To Apple Computer officials, it seemed a natural.
Hire Jenifer Graham, the California high-school student who got national media attention last year when she refused to dissect a frog in her biology class. Put her beside a computer with Apple’s “Operation Frog” program on the screen. And voila, a 30-second commercial on the value of computers in the schools.
“We wanted to show how the Apple II GS could stimulate learning in the classroom,” explained Barbara Krause, a company spokesman.
But what the computer firm did not anticipate was the passionate response Ms. Graham’s anti-dissection stance could stir. Last week, Ms. Krause confirmed that Apple had suspended indefinitely any plans for further airing of the commercial.
The advertisement was pulled, she said, after it became a point of conflict “between animal-rights groups and university-research advocates over the question of animal research.”
Apple officials had decided to use Ms. Graham after reviewing the hundreds of supporting letters--many from teachers--she had received.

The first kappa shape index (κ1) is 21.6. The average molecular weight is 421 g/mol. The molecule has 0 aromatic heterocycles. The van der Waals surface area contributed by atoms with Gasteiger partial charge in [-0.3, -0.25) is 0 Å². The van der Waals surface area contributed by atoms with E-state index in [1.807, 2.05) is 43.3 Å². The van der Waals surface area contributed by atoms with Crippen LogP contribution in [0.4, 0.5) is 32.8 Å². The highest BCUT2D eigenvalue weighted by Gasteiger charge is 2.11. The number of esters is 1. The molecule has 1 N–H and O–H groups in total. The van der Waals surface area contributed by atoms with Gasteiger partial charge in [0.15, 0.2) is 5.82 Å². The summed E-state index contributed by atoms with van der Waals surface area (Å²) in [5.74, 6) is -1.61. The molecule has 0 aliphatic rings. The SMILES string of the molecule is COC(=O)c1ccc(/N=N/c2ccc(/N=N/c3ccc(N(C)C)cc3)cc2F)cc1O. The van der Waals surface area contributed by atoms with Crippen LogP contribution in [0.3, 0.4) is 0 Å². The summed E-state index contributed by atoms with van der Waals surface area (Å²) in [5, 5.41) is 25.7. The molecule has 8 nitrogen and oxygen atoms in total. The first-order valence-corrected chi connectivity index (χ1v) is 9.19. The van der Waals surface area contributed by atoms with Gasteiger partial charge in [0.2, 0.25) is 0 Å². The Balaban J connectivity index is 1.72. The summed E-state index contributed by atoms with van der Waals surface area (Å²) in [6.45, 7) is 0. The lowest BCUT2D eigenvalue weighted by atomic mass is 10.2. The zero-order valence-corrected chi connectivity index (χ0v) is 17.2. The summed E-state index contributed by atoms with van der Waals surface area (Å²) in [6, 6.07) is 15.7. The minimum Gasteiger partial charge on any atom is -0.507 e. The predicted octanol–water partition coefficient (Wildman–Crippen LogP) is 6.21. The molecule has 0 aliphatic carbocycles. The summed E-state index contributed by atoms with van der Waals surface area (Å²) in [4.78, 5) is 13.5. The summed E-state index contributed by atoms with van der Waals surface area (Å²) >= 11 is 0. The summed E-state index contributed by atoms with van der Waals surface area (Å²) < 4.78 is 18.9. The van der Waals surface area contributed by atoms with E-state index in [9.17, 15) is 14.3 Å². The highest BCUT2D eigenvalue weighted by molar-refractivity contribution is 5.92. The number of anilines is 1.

Now a senior at the Victor Valley Union High School, the student is introduced in the ad with the screen title “Frog Advocate.”
“I didn’t want to hurt a living thing,” she says on camera. “I said I would be happy to do it on an Apple computer. That way, I can learn and the frog lives.”
“But that got me into a lot of trouble, and I got a lower grade,” she explains, stroking a live frog on the neck. “So this year, I’m using my Apple II to study something entirely new--constitutional law.”
The legal reference is to Ms. Graham’s lawsuit, now pending in federal district court in Los Angeles, which charges that officials at her high school acted unconstitutionally in denying her an alternative to dissection. The suit seeks to restore her original grade in the course, which was lowered from an A to a B.--rrw
A version of this article appeared in the November 25, 1987 edition of Education Week as Plug Pulled on Frog Advocate’s TV Ad